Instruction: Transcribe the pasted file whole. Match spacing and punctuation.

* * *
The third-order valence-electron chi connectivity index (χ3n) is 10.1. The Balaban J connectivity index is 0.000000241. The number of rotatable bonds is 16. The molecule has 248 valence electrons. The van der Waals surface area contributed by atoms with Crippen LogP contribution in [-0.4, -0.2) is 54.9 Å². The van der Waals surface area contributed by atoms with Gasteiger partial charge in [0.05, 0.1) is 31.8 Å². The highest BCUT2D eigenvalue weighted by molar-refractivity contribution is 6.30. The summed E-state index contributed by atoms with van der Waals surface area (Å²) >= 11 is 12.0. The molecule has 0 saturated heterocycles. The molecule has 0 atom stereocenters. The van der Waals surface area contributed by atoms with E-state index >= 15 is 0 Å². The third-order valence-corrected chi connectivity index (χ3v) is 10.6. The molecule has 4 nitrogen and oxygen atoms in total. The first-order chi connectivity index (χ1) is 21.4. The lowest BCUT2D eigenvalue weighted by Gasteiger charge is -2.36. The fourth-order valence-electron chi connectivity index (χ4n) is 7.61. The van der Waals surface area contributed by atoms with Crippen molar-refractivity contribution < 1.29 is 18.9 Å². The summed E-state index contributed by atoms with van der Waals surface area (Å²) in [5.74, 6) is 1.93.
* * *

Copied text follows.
The third-order valence-electron chi connectivity index (χ3n) is 10.1. The Balaban J connectivity index is 0.000000241. The number of rotatable bonds is 16. The molecule has 248 valence electrons. The van der Waals surface area contributed by atoms with Crippen LogP contribution in [-0.4, -0.2) is 54.9 Å². The van der Waals surface area contributed by atoms with Gasteiger partial charge in [0.05, 0.1) is 31.8 Å². The highest BCUT2D eigenvalue weighted by molar-refractivity contribution is 6.30. The summed E-state index contributed by atoms with van der Waals surface area (Å²) >= 11 is 12.0. The molecule has 0 saturated heterocycles. The molecule has 0 atom stereocenters. The van der Waals surface area contributed by atoms with E-state index >= 15 is 0 Å². The third-order valence-corrected chi connectivity index (χ3v) is 10.6. The molecule has 4 nitrogen and oxygen atoms in total. The first-order chi connectivity index (χ1) is 21.4. The lowest BCUT2D eigenvalue weighted by Gasteiger charge is -2.36. The fourth-order valence-electron chi connectivity index (χ4n) is 7.61. The van der Waals surface area contributed by atoms with Crippen molar-refractivity contribution < 1.29 is 18.9 Å². The summed E-state index contributed by atoms with van der Waals surface area (Å²) in [5.74, 6) is 1.93.